The Gift that Keeps on Giving
A few weeks back, my youngest daughter had to take the cat to the vet. Our cat, although really still a kitten, managed to get out of the house the other night. She was gone for five nights and apparently had a wild old time out there, consorting with the half dozen toms who live between the farm and the mosque just behind our house. Our neighborhood -- in fact, the town in general -- happens to be overrun with cats and kittens. On almost any given day, you can see stray cats climbing out of garbage cans, nipping into alleys, racing across busy roads. All too often they don't make it across, and you can see the sad evidence of that too.
Nobody needs any more cats around here, so a trip to the vet's was definitely in order. My daughter put the cat into her carrier, went outside, and flagged down a dolmuş. It was full, so she sat in the back with the cat in her cat carrier on her lap. When it was time to get off, she dug a handful of change out of her pocket and made her way to the front of the dolmuş to pay the driver, leaving the cat in her cat carrier in the back, next to the last remaining passenger. "No!" he cried in shocked tones. "No!"
My daughter turned to see what he was protesting. He was pointing to the cat carrier and waving his hands from side to side in the universal I don't want this! gesture. Apparently, he thought he was being left a gift. "I shook my head and waved my hand," she said. "And boy, did he look relieved when we got off."
Our cat, it turned out, was one week pregnant. Narrow escapes all around.
Yesterday, I took the dolmuş home. I like to take my change out early so I can sit back and enjoy the ride, so I pulled out my wallet, but no sooner had I done this than there was the sound of metal pinging on metal and I saw a fistful of gold-and-silver one-lira coins rolling every which way. I stared at my wallet. Did it actually have a hole in it? It didn't look like it did, but I'm a klutz: I've spilled a lot of coins in my time.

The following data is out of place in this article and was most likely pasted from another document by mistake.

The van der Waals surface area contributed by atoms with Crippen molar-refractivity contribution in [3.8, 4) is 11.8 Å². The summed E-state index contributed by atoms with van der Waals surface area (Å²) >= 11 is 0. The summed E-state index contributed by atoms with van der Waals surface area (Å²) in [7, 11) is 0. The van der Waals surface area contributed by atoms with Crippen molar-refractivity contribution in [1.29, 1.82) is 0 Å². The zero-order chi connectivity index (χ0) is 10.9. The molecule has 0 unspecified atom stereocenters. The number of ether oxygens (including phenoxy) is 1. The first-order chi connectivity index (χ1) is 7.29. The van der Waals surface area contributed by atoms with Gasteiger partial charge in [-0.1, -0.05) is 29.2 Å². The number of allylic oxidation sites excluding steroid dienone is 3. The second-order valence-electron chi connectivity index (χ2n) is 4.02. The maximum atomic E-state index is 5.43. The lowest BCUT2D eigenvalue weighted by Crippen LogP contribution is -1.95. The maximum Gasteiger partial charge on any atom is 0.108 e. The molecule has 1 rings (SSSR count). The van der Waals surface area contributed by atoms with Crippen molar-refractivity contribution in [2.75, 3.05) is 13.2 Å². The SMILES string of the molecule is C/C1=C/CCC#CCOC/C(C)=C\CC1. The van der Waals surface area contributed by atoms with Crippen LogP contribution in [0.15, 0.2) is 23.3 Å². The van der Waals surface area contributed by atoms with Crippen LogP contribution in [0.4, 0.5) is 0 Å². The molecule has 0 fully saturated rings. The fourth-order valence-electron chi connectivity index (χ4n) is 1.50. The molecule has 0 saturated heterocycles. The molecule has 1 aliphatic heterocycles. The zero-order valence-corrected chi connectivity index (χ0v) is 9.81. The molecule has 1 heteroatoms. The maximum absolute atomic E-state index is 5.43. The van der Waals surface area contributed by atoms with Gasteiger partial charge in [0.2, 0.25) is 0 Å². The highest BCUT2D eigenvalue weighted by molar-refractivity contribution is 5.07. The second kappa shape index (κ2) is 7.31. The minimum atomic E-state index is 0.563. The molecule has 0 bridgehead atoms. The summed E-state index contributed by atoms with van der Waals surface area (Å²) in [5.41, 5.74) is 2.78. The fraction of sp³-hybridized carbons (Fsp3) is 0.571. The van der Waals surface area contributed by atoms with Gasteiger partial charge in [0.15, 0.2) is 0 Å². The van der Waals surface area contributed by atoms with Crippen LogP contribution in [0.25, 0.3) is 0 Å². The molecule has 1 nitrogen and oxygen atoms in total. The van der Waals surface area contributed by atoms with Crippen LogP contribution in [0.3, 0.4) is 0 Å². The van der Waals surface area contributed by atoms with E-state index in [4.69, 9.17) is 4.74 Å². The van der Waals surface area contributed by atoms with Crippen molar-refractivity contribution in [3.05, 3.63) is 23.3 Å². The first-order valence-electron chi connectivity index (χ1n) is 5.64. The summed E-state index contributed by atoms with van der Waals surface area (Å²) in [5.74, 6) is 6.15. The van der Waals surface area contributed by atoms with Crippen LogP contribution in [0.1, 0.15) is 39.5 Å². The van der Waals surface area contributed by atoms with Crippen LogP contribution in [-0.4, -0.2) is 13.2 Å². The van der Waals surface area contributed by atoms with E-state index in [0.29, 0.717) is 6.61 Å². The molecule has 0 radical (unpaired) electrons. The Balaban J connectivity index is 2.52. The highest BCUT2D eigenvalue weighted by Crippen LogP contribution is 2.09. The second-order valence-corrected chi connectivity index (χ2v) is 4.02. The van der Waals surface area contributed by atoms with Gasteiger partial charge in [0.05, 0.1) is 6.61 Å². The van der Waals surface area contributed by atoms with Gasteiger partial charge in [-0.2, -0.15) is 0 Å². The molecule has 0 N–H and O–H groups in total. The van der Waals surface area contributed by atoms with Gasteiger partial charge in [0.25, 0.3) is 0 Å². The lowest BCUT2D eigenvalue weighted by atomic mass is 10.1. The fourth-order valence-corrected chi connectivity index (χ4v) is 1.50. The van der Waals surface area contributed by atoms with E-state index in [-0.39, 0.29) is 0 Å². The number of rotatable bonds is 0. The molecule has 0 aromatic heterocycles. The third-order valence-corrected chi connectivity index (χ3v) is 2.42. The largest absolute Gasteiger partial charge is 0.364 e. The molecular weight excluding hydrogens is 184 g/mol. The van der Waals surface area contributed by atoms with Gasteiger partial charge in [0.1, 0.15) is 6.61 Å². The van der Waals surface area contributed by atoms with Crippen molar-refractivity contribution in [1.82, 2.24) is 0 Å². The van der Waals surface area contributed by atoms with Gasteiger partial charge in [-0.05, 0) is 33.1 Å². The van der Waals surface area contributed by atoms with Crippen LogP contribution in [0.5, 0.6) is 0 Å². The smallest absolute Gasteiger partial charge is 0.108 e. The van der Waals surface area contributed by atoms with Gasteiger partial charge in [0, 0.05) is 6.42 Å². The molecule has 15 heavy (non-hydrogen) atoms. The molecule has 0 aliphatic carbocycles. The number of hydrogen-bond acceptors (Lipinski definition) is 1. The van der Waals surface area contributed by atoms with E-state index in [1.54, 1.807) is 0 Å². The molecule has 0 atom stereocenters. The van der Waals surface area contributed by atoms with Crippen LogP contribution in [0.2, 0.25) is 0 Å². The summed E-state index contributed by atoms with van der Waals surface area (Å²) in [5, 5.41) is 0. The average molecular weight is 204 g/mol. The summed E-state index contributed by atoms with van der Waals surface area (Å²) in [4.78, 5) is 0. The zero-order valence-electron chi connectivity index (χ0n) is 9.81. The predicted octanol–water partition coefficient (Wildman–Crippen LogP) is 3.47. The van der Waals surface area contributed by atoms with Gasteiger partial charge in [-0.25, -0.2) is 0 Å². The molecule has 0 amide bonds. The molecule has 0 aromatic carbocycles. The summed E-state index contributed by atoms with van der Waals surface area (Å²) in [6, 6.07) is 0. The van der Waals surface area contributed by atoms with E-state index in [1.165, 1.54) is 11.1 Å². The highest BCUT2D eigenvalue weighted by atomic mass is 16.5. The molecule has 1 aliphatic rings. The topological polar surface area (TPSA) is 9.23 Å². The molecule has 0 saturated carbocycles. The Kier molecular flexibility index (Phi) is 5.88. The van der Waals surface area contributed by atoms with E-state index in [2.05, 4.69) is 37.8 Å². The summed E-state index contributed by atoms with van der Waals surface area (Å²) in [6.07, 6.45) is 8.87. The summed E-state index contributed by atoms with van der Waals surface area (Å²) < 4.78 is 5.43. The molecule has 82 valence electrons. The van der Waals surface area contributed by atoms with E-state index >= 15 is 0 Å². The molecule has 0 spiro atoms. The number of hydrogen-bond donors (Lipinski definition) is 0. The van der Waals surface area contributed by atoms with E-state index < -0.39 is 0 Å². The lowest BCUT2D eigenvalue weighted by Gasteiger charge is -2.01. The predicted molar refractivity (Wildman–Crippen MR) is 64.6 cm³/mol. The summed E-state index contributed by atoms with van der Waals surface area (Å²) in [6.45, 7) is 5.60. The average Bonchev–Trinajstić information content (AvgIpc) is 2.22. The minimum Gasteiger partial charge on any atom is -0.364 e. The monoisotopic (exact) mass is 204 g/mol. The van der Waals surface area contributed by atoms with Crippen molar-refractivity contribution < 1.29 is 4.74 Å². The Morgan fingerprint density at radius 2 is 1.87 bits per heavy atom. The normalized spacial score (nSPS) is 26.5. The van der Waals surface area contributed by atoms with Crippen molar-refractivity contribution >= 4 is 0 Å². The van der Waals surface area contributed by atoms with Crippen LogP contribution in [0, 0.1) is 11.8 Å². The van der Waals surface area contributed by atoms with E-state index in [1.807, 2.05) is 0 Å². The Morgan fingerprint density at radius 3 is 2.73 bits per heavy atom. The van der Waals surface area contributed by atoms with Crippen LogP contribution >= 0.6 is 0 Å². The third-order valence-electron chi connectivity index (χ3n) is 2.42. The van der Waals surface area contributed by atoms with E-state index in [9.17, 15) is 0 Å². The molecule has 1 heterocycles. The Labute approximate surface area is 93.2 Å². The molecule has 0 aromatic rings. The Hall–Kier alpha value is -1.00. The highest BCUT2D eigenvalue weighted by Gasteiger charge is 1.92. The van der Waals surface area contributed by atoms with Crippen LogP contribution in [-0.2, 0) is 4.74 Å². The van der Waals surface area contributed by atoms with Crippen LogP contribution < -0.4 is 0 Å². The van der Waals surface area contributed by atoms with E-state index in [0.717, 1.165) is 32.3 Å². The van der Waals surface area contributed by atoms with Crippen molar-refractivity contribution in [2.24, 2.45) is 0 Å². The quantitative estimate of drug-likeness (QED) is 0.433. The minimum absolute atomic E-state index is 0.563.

There was a student sitting just across from me who had just gotten on the dolmuş himself. I pointed to the coins on the floor and then at my wallet. I frowned and he nodded. Clearly, I must have spilled the coins. The student was fiddling with his own wallet and showed no inclination to help me pick up the coins, so I bent to retrieve them, collecting a total of almost ten lira. I hadn't realized I had that much money in coins! The boy now bent to pick up coins himself, and after the last one had been retrieved, I held out my hand to him. He frowned and opened up his palm. And suddenly the penny dropped, if you'll forgive a bad pun. He had actually been the one who had spilled the coins! How embarrassing! I deposited the handful of coins into his outstretched hand, my cheeks on fire. I hoped he didn't think I was trying to fleece him of his money. What if it got around school that the American teacher was such a tightwad she would stoop to rob a poor student of his coins?
Fortunately, when I got off the dolmuş, the student smiled and winked at me. I hope he understood that it was an honest mistake. Or maybe he'd stolen the money himself and was paying his respects to a fellow thief.
Eggplants from Heaven
My colleague Leonard is from Nigeria. The other day, he and some Nigerian friends were taking the dolmuş home after a trip to the market to buy produce in bulk.
"We bought tomatoes, zucchinis, onions, and beans," said Leonard. "When we got onto the dolmuş there were a lot of other people who'd been at the market too and they also had big bags of vegetables. One man had three huge bags of eggplant. We'd seen them selling it in the market and they were very cheap, but none of us knew how to cook eggplants, so we didn't get any."
When they got to their stop, Leonard and his friends grabbed up their bags, paid the driver, and hopped off. It wasn't until they got back to their shared house that they realized they had one of the bags of eggplants.
"We rushed back to the dolmuş stand," Leonard told me, "but of course it had gone and we couldn't find the man with the eggplants. We didn't want him to think that Africans are thieves, but what could we do? And after all, it was an honest mistake."
I asked him what he did with the eggplants. "We took them back home and cooked them," he said, smiling. "We think God must have wanted us to have those eggplants. Whatever the case, we all know how to cook eggplants now."
Friday, 2 April 2010
The Gift that Keeps on Giving